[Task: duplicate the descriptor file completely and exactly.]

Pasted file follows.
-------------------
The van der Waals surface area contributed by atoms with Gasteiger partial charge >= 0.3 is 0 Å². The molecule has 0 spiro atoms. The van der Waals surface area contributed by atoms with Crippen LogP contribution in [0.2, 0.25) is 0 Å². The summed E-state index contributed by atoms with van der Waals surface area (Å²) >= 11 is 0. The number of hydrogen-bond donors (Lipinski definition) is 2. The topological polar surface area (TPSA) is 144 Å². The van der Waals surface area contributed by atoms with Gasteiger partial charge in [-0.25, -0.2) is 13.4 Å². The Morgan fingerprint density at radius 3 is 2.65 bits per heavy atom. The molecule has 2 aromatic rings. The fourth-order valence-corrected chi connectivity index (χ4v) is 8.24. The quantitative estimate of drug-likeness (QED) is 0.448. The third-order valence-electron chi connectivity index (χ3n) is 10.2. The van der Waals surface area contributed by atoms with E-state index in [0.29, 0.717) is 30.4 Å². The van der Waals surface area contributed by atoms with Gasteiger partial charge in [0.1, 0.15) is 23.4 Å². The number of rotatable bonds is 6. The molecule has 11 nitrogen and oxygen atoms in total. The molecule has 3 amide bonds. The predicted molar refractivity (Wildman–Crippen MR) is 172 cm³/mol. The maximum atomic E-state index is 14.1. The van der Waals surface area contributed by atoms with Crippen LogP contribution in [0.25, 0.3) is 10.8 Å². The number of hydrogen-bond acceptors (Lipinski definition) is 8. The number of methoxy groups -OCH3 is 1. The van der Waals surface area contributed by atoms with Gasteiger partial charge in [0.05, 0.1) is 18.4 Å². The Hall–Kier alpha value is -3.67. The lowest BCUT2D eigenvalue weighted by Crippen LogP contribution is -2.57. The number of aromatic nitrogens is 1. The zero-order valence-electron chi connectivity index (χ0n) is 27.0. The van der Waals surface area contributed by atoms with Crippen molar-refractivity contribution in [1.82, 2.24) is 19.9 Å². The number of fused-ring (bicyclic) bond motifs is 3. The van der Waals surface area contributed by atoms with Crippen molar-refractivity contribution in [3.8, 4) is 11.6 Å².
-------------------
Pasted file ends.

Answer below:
The van der Waals surface area contributed by atoms with Gasteiger partial charge >= 0.3 is 0 Å². The molecule has 0 spiro atoms. The van der Waals surface area contributed by atoms with Crippen LogP contribution in [0.2, 0.25) is 0 Å². The summed E-state index contributed by atoms with van der Waals surface area (Å²) >= 11 is 0. The number of hydrogen-bond donors (Lipinski definition) is 2. The topological polar surface area (TPSA) is 144 Å². The van der Waals surface area contributed by atoms with Gasteiger partial charge in [-0.25, -0.2) is 13.4 Å². The Morgan fingerprint density at radius 3 is 2.65 bits per heavy atom. The molecule has 2 aromatic rings. The fourth-order valence-corrected chi connectivity index (χ4v) is 8.24. The quantitative estimate of drug-likeness (QED) is 0.448. The third-order valence-electron chi connectivity index (χ3n) is 10.2. The van der Waals surface area contributed by atoms with E-state index in [0.29, 0.717) is 30.4 Å². The van der Waals surface area contributed by atoms with Gasteiger partial charge in [0.1, 0.15) is 23.4 Å². The number of rotatable bonds is 6. The molecule has 11 nitrogen and oxygen atoms in total. The molecule has 3 amide bonds. The predicted molar refractivity (Wildman–Crippen MR) is 172 cm³/mol. The maximum atomic E-state index is 14.1. The van der Waals surface area contributed by atoms with Crippen LogP contribution in [0.25, 0.3) is 10.8 Å². The number of hydrogen-bond acceptors (Lipinski definition) is 8. The number of methoxy groups -OCH3 is 1. The van der Waals surface area contributed by atoms with Gasteiger partial charge in [0.05, 0.1) is 18.4 Å². The Hall–Kier alpha value is -3.67. The lowest BCUT2D eigenvalue weighted by Crippen LogP contribution is -2.57. The number of aromatic nitrogens is 1. The zero-order valence-electron chi connectivity index (χ0n) is 27.0. The van der Waals surface area contributed by atoms with Crippen molar-refractivity contribution in [1.82, 2.24) is 19.9 Å². The number of fused-ring (bicyclic) bond motifs is 3. The van der Waals surface area contributed by atoms with Crippen molar-refractivity contribution in [3.8, 4) is 11.6 Å².